The government has issued its response to Mark Farmer’s Modernise or Die: The Farmer review of the UK construction labour model but has stopped short of introducing its controversial recommendation to implement a client charge for those firms who fail to invest in skills and innovation.
In February 2016, Cast CEO, Mark Farmer, was commissioned by the Construction Leadership Council, at the request of the ministers for Housing & Planning & Skills, to undertake an independent review of the UK’s construction labour model. It looked in particular at the skills pressures and other constraints that limit housebuilding and infrastructure development in the UK.
The resulting report called for radical steps to be taken to address the sector’s longstanding problems.
In its response, the Department for Business, Energy, & Industrial Strategy (BEIS) has backed most of Mr Farmer’s ten recommendations but was reluctant to support the call to charge those companies who fail to voluntarily adopt the changes required.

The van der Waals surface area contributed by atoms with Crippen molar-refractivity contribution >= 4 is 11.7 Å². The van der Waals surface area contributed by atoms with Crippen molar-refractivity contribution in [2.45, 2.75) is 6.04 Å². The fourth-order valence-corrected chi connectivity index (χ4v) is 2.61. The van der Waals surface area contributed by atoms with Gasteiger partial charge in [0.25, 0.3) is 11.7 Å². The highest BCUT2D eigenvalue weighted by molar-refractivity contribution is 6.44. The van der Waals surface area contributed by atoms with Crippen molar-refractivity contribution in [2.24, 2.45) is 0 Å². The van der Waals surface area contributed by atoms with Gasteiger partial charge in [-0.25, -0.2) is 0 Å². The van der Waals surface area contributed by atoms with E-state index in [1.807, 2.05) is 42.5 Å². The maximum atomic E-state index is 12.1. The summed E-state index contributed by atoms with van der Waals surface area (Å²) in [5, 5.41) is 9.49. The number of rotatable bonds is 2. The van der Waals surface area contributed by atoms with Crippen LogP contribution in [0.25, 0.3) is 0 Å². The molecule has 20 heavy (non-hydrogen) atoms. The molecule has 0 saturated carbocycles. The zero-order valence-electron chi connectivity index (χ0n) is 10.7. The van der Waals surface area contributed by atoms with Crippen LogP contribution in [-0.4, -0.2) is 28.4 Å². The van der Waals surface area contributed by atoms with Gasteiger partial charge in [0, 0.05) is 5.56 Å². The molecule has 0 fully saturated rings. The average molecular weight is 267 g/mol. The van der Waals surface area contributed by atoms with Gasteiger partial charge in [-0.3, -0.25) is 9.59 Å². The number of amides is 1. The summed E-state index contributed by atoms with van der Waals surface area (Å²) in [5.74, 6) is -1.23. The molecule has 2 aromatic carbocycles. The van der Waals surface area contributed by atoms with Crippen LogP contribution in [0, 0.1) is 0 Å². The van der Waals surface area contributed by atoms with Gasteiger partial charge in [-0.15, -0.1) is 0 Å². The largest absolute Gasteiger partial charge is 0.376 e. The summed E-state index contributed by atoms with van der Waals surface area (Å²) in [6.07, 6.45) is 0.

Construction firms would be able to avoid paying the 0.5% charge of construction costs by ‘demonstrating how they are contributing to industry capacity building and modernisation by directly or indirectly supporting skills development, pre-manufacturing facilities, or other forms of innovation and R&D.’
BEIS said it supported the Report’s call to reform the CITB after admitting there were concerns from within the construction industry about its “effectiveness, efficiency and responsiveness”.
Last week Apprenticeship and Skills Minister Anne Milton wrote to CITB Chairman, James Wates, to inform him of the government’s decision to allow the organisation to continue hold levy-raising powers.
In its response to this proposal, the government stated: “the introduction of a client charge to encourage and fund modernisation could risk damaging developer confidence and increasing costs, at least in the short term.”
It said its focus would instead be on implementing other measures and supporting steps the industry could introduce following the Farmer Review.
Mr Farmer indicarted he was happy the government was supportive of his findings. He commented: “I recognise that driving industry change is a long haul, but with a supportive government, both acting as an intelligent public client and in terms of setting wider policy, this can only help realise my vision of a modern and fit-for-purpose construction industry.
“ I also feel that industry itself is becoming increasingly aware of the unprecedented challenges it now faces and I believe this ‘burning platform’ is starting to accelerate its own thinking in how it embraces modernisation, albeit this also needs to be supported by the clients that the industry serves.”